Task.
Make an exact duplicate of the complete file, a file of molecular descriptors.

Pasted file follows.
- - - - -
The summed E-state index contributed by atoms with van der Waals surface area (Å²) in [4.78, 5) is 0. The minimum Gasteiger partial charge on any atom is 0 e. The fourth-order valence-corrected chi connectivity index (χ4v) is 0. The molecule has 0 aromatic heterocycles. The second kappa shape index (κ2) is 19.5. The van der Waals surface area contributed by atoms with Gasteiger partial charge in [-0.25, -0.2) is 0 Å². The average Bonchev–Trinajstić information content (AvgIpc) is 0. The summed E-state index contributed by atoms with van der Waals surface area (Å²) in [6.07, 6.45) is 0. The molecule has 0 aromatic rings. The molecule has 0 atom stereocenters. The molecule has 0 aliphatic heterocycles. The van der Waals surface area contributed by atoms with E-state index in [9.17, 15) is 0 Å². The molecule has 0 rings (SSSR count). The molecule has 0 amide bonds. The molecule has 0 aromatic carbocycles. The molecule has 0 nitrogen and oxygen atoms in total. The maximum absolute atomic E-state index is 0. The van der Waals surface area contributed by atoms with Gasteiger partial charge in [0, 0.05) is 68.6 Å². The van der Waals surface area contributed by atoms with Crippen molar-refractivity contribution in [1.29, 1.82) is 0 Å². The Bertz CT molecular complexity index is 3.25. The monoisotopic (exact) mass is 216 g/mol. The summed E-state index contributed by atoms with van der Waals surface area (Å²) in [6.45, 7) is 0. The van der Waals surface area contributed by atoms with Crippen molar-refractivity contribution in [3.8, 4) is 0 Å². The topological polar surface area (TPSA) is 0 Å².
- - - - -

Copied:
The summed E-state index contributed by atoms with van der Waals surface area (Å²) in [4.78, 5) is 0. The minimum Gasteiger partial charge on any atom is 0 e. The fourth-order valence-corrected chi connectivity index (χ4v) is 0. The molecule has 0 aromatic heterocycles. The second kappa shape index (κ2) is 19.5. The van der Waals surface area contributed by atoms with Gasteiger partial charge in [-0.25, -0.2) is 0 Å². The average Bonchev–Trinajstić information content (AvgIpc) is 0. The summed E-state index contributed by atoms with van der Waals surface area (Å²) in [6.07, 6.45) is 0. The molecule has 0 aromatic rings. The molecule has 0 atom stereocenters. The molecule has 0 aliphatic heterocycles. The van der Waals surface area contributed by atoms with E-state index in [9.17, 15) is 0 Å². The molecule has 0 rings (SSSR count). The molecule has 0 amide bonds. The molecule has 0 aromatic carbocycles. The molecule has 0 nitrogen and oxygen atoms in total. The maximum absolute atomic E-state index is 0. The van der Waals surface area contributed by atoms with Gasteiger partial charge in [0, 0.05) is 68.6 Å². The van der Waals surface area contributed by atoms with Crippen molar-refractivity contribution in [1.29, 1.82) is 0 Å². The Bertz CT molecular complexity index is 3.25. The monoisotopic (exact) mass is 216 g/mol. The summed E-state index contributed by atoms with van der Waals surface area (Å²) in [6.45, 7) is 0. The van der Waals surface area contributed by atoms with Crippen molar-refractivity contribution in [3.8, 4) is 0 Å². The topological polar surface area (TPSA) is 0 Å².